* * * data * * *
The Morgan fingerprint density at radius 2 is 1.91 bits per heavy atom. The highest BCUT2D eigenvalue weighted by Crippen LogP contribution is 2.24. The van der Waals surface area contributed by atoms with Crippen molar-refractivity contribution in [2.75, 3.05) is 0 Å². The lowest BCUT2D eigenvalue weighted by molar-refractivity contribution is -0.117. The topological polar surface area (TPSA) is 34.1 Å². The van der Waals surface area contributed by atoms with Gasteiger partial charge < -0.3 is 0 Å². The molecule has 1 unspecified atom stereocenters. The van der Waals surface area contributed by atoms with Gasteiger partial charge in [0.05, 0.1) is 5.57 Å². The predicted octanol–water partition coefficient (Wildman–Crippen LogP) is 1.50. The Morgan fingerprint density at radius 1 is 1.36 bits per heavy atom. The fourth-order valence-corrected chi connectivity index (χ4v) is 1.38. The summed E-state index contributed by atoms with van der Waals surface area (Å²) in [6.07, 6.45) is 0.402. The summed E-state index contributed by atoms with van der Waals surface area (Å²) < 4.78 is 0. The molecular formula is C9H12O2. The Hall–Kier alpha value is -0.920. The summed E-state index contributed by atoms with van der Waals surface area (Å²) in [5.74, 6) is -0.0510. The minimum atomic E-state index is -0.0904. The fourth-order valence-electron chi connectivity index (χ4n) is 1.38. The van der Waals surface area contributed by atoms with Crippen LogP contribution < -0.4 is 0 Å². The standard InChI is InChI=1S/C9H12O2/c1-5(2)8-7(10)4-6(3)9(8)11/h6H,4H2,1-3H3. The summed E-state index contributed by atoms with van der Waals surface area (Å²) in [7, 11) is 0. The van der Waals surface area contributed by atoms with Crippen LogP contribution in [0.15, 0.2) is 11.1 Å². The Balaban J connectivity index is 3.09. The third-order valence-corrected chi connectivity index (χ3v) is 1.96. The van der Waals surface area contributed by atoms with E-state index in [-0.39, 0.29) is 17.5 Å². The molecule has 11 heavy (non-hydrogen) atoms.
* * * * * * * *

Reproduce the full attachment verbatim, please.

The Morgan fingerprint density at radius 2 is 1.91 bits per heavy atom. The highest BCUT2D eigenvalue weighted by Crippen LogP contribution is 2.24. The van der Waals surface area contributed by atoms with Crippen molar-refractivity contribution in [2.75, 3.05) is 0 Å². The lowest BCUT2D eigenvalue weighted by molar-refractivity contribution is -0.117. The topological polar surface area (TPSA) is 34.1 Å². The van der Waals surface area contributed by atoms with Gasteiger partial charge < -0.3 is 0 Å². The molecule has 1 unspecified atom stereocenters. The van der Waals surface area contributed by atoms with Gasteiger partial charge in [0.05, 0.1) is 5.57 Å². The predicted octanol–water partition coefficient (Wildman–Crippen LogP) is 1.50. The Morgan fingerprint density at radius 1 is 1.36 bits per heavy atom. The fourth-order valence-corrected chi connectivity index (χ4v) is 1.38. The summed E-state index contributed by atoms with van der Waals surface area (Å²) in [6.07, 6.45) is 0.402. The summed E-state index contributed by atoms with van der Waals surface area (Å²) < 4.78 is 0. The molecular formula is C9H12O2. The Hall–Kier alpha value is -0.920. The summed E-state index contributed by atoms with van der Waals surface area (Å²) in [5.74, 6) is -0.0510. The minimum atomic E-state index is -0.0904. The fourth-order valence-electron chi connectivity index (χ4n) is 1.38. The van der Waals surface area contributed by atoms with Crippen LogP contribution < -0.4 is 0 Å². The standard InChI is InChI=1S/C9H12O2/c1-5(2)8-7(10)4-6(3)9(8)11/h6H,4H2,1-3H3. The summed E-state index contributed by atoms with van der Waals surface area (Å²) in [7, 11) is 0. The van der Waals surface area contributed by atoms with Crippen LogP contribution in [0.15, 0.2) is 11.1 Å². The Balaban J connectivity index is 3.09. The third-order valence-corrected chi connectivity index (χ3v) is 1.96. The van der Waals surface area contributed by atoms with E-state index in [-0.39, 0.29) is 17.5 Å². The molecule has 11 heavy (non-hydrogen) atoms.